The death of opera legend Dame Joan Sutherland has left the music world grieving for a plain-speaking Australian with a colossal voice and no talent at all for pretence.
Dame Joan, who has died at 83 at her home near Geneva, Switzerland after a long illness, came to international renown after travelling to London as the winner of a singing competition in her native Sydney.
Hers was "the voice of the century", the late Italian tenor Luciano Pavarotti said.
The Spanish diva Montserrat Caballe described it as like "heaven".
On many lists of the world's greatest sopranos, Dame Joan has ranked second only to Maria Callas.
During a career spanning four decades, she was known in the opera world as an "anti-diva" diva, whose warm, vibrant sound and subtle colouring helped revive the early 19th-century Italian opera style known as bel canto.
Opera Australia artistic director Lyndon Terracini said Dame Joan "was tremendously down to earth and tremendously joyous".
"When she came into the rehearsal room the whole place would light up, and I think in performances that joy communicated from the stage to an audience in quite an extraordinary way.
"I think she transcended not only the operatic form but was a great communicator to the wider public," Mr Terracini said.
"I think it would be fair to say she was Bradmanesque."
New Zealand diva Dame Kiri Te Kanawa said Dame Joan could never be equalled.
"She's totally unique, and you will never ever hear another voice like that," Dame Kiri said.
"It was elite, it was supreme, no one could ever reach that. We've all tried, but I think with a lot of us it failed."
Dame Joan's first training was sitting at the feet of her mother Muriel, a mezzo-soprano, as she practised scales and arpeggios. She didn't start serious voice training until she was 18.
Young Joan went to London to study at the Royal College of Music in 1951. She later joined the Royal Opera House, Covent Garden, as a utility soprano earning 10 pounds a week, and made her debut as the First Lady in Mozart's The Magic Flute in 1952.
In 1954 she married Richard Bonynge, a fellow Australian, who coached her as a coloratura singer and set her on a path to the major roles of bel canto.
The repertoire - "beautiful song" in Italian - had languished for decades outside Italy until the legendary Callas took on the roles in the early 1950s.
Italian director Franco Zeffirelli, who directed Dame Joan in the 1959 Covent Garden performance of Lucia di Lammermoor that launched her international career, was floored by her voice the moment he heard it.
"We went to the theatre and I saw her, as big as a sergeant in the army with a terrible Australian accent," Zeffirelli said in an interview.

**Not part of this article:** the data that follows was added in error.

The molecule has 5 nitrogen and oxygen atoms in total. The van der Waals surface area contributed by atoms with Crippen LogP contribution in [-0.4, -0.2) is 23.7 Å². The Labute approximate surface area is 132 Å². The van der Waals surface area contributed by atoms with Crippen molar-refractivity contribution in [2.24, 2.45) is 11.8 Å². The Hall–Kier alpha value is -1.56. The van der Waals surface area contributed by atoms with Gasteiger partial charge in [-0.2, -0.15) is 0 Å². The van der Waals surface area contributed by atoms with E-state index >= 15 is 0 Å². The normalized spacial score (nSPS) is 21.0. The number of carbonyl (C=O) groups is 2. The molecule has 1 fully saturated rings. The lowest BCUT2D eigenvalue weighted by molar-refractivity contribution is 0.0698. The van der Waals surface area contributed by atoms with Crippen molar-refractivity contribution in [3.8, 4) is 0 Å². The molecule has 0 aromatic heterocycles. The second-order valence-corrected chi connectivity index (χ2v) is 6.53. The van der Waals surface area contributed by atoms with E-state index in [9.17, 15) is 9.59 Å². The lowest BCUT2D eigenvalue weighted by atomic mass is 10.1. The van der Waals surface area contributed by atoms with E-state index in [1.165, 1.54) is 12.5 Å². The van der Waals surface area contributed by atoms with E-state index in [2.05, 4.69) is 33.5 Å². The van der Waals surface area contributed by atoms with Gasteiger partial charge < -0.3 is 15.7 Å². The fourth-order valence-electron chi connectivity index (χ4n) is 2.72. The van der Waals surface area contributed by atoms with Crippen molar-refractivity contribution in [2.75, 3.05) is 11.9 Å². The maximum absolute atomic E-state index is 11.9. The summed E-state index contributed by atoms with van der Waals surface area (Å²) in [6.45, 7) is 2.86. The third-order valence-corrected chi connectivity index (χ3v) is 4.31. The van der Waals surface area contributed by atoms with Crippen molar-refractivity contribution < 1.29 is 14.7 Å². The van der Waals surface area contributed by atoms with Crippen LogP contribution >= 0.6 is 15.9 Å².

Then "she started to sing, and she conquered me. I said, my God, it is going to be big trouble for Callas".
But the two sopranos were above "petty jealousies", he said.
"They were two enormous artists. ... They respected one another. When you reach that level you are beyond how normal people react."
Dame Joan was soon considered the pre-eminent singer of bel canto opera. If she couldn't project the raw passion of Callas, her voice was far steadier and she could maintain a perfect vocal line in difficult roles.
"She had more vocal flexibility than Callas," said Lotfi Mansouri, former general director of the San Francisco Opera, who directed her in more operas than any other director.
When Zeffirelli's production of Lucia went to La Scala in Italy, Dame Joan became known as 'La Stupenda'.
Her marriage to Sir Richard, a pianist and conductor, was to be a life-long and mutually supportive partnership.
The couple did much for opera in Australia, Mr Terracini said.
On their return to Australia, their opera company gave opportunities to many singers and Dame Joan boosted the art as Opera Australia music director.
Her biographer, Dame Norma Major, said: "For me and countless others she was the greatest coloratura soprano of the 20th century.
"Her glorious voice brought to us operas that were rarely heard, but which are now in the standard repertoire of international opera houses."
For all her fame, off stage Dame Joan was famously unpretentious and plainspoken.
"She was an extraordinary woman and such a fantastic artist, but very down-to-earth and professional," said Jonathan Pell, artistic director of the Dallas Opera.
She was one of the great singers of the last, or any other, century, but she was also a wonderful colleague, and everyone loved her."
After her final appearance in the United States in 1987 - in the title role of Franz Lehar's The Merry Widow - Dame Joan thanked the audience at the Fair Park Music Hall in Dallas.
"I just feel the time has come. I'd rather leave you with a pleasant sound in your ears than start croaking too much," she said.
Her last performances were at the Sydney Opera House and London's Covent Garden in 1990.
She was Australian of the Year in 1961.
Dame Joan is survived by her husband, their son Adam, daughter-in-law Helen, and two grandchildren.
La Stupenda, who died peacefully on October 10 after a long illness, had requested a very small and private funeral.